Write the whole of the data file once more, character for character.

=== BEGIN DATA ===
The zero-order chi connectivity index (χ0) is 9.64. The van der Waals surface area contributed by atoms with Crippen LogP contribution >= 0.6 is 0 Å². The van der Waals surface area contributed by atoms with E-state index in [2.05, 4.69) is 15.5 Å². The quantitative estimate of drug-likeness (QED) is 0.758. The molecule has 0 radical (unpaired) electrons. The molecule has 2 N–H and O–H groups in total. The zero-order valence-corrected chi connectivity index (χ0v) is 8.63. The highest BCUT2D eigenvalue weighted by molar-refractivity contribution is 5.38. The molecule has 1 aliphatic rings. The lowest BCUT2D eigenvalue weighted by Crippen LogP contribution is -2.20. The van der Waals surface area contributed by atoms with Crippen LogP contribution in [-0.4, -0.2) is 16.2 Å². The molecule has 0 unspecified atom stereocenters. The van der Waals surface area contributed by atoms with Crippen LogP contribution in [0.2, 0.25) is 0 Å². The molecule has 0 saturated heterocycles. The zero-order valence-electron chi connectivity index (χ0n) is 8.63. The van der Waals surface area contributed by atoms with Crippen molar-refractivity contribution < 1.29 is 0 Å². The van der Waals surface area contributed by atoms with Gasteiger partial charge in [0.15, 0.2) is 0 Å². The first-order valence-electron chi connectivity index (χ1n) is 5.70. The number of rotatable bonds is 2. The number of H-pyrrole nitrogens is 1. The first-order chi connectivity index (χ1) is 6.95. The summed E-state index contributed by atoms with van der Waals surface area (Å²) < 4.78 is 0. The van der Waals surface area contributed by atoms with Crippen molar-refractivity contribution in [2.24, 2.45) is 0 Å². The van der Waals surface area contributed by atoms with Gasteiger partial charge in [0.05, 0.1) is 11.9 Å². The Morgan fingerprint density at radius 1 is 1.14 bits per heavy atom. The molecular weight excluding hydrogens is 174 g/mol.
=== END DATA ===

The zero-order chi connectivity index (χ0) is 9.64. The van der Waals surface area contributed by atoms with Crippen LogP contribution >= 0.6 is 0 Å². The van der Waals surface area contributed by atoms with E-state index in [2.05, 4.69) is 15.5 Å². The quantitative estimate of drug-likeness (QED) is 0.758. The molecule has 0 radical (unpaired) electrons. The molecule has 2 N–H and O–H groups in total. The zero-order valence-corrected chi connectivity index (χ0v) is 8.63. The highest BCUT2D eigenvalue weighted by molar-refractivity contribution is 5.38. The molecule has 1 aliphatic rings. The lowest BCUT2D eigenvalue weighted by Crippen LogP contribution is -2.20. The van der Waals surface area contributed by atoms with Crippen LogP contribution in [-0.4, -0.2) is 16.2 Å². The molecule has 0 unspecified atom stereocenters. The van der Waals surface area contributed by atoms with Crippen LogP contribution in [0.2, 0.25) is 0 Å². The molecule has 0 saturated heterocycles. The zero-order valence-electron chi connectivity index (χ0n) is 8.63. The van der Waals surface area contributed by atoms with Crippen molar-refractivity contribution < 1.29 is 0 Å². The van der Waals surface area contributed by atoms with Gasteiger partial charge in [0.15, 0.2) is 0 Å². The first-order valence-electron chi connectivity index (χ1n) is 5.70. The number of rotatable bonds is 2. The number of H-pyrrole nitrogens is 1. The first-order chi connectivity index (χ1) is 6.95. The summed E-state index contributed by atoms with van der Waals surface area (Å²) < 4.78 is 0. The van der Waals surface area contributed by atoms with Crippen molar-refractivity contribution in [2.24, 2.45) is 0 Å². The van der Waals surface area contributed by atoms with Gasteiger partial charge in [0.05, 0.1) is 11.9 Å². The Morgan fingerprint density at radius 1 is 1.14 bits per heavy atom. The molecular weight excluding hydrogens is 174 g/mol.